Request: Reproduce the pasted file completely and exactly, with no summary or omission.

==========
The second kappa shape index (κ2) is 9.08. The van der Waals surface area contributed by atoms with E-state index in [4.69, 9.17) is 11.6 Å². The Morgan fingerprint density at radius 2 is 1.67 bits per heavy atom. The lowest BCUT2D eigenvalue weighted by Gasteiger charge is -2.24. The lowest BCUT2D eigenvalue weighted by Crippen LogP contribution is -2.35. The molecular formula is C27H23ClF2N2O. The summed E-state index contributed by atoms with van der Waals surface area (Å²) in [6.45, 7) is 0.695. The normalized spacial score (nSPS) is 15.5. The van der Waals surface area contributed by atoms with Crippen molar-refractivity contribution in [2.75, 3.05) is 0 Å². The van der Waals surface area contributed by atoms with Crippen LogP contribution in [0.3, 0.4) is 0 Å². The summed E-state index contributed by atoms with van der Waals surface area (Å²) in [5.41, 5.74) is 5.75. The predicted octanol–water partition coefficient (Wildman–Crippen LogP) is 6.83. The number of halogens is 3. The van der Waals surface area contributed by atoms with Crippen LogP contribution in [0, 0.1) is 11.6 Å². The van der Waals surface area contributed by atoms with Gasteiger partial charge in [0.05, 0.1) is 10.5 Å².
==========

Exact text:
The second kappa shape index (κ2) is 9.08. The van der Waals surface area contributed by atoms with E-state index in [4.69, 9.17) is 11.6 Å². The Morgan fingerprint density at radius 2 is 1.67 bits per heavy atom. The lowest BCUT2D eigenvalue weighted by Gasteiger charge is -2.24. The lowest BCUT2D eigenvalue weighted by Crippen LogP contribution is -2.35. The molecular formula is C27H23ClF2N2O. The summed E-state index contributed by atoms with van der Waals surface area (Å²) in [6.45, 7) is 0.695. The normalized spacial score (nSPS) is 15.5. The van der Waals surface area contributed by atoms with Crippen molar-refractivity contribution in [2.75, 3.05) is 0 Å². The van der Waals surface area contributed by atoms with Crippen LogP contribution in [0.3, 0.4) is 0 Å². The summed E-state index contributed by atoms with van der Waals surface area (Å²) in [5.41, 5.74) is 5.75. The predicted octanol–water partition coefficient (Wildman–Crippen LogP) is 6.83. The number of halogens is 3. The van der Waals surface area contributed by atoms with Crippen LogP contribution in [0, 0.1) is 11.6 Å². The van der Waals surface area contributed by atoms with Gasteiger partial charge in [0.05, 0.1) is 10.5 Å².